Role of defect interactions during hydrogen embrittlement in iron: A multiscale perspective

Conference Dates

May 29-June 3, 2016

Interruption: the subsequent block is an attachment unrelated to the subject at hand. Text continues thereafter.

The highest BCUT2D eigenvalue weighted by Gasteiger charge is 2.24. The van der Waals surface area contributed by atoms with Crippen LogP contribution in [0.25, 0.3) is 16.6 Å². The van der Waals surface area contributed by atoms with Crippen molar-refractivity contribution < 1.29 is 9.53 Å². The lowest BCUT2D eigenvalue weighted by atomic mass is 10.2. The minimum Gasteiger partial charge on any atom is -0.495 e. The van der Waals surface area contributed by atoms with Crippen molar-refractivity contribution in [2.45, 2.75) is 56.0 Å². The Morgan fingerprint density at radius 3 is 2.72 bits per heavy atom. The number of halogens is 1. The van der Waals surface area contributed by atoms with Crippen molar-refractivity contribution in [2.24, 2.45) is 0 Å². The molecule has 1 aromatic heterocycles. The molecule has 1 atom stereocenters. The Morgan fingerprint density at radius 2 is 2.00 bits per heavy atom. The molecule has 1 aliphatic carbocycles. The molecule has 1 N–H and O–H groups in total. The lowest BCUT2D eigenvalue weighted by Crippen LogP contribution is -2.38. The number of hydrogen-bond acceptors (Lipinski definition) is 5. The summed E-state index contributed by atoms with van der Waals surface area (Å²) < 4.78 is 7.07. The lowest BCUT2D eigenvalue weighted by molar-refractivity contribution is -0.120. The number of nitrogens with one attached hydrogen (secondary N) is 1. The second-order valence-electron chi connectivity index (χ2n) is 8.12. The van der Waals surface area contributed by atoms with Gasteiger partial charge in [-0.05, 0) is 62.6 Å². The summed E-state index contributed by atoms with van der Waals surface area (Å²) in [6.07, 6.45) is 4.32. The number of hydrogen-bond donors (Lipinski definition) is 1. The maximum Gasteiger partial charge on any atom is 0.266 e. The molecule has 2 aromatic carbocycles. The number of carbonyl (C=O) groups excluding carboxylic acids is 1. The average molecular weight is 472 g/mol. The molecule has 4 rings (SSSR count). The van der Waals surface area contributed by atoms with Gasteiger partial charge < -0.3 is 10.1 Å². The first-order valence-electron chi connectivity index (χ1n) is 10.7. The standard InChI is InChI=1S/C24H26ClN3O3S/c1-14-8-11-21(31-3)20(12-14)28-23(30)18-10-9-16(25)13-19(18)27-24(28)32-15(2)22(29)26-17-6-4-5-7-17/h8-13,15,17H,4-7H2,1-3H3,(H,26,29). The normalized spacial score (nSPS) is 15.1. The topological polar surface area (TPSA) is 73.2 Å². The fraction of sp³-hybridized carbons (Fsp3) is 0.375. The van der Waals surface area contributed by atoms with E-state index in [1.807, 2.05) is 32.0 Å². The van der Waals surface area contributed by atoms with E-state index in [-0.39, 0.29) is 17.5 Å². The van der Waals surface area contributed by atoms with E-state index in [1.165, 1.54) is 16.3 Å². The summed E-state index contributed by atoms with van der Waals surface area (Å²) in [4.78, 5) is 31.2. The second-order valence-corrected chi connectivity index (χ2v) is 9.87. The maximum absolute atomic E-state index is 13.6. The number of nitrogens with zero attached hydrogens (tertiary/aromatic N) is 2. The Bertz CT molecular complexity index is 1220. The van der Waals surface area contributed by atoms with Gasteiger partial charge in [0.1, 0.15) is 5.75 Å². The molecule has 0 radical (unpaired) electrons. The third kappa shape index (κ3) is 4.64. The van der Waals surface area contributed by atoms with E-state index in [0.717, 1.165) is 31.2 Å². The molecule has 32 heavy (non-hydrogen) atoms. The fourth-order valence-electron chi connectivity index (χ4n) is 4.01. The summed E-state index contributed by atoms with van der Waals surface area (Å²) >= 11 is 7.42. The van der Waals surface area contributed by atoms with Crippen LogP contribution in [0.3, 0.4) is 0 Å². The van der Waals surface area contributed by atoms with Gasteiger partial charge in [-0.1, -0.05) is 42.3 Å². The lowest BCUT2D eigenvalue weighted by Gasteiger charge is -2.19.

Hydrogen embrittlement (HE) is a phenomenon that affects both the physical and chemical properties of several intrinsically ductile metals. Consequently, understanding the mechanisms behind HE has been of particular interest in both experimental and modeling research. Discrepancies between experimental observations and modeling results have led to various proposals for HE mechanisms. Therefore, in this work we systematically examined the effect of hydrogen on two fundamental HE mechanisms in iron, namely, adsorption induced dislocation emission (AIDE) and hydrogen-enhanced decohesion (HED). In this work, we used density functional theory, atomistic simulations, and continuum Rice-Thompson criterion to systematically investigate: a) the incipient event ahead of a crack tip in single crystals subjected to mode-I loading conditions; b) the cohesive strength of grain boundaries; and c) the energy barrier for a slip transmission across the grain boundary. We observed that the presence of hydrogen 1) reduces the stress intensity factor required for both the dislocation nucleation and the cleavage response for different crack orientations, and 2) increases the energy barrier for slip transmission. Most importantly it was found that the AIDE and HED mechanisms are acting together to cause HE.

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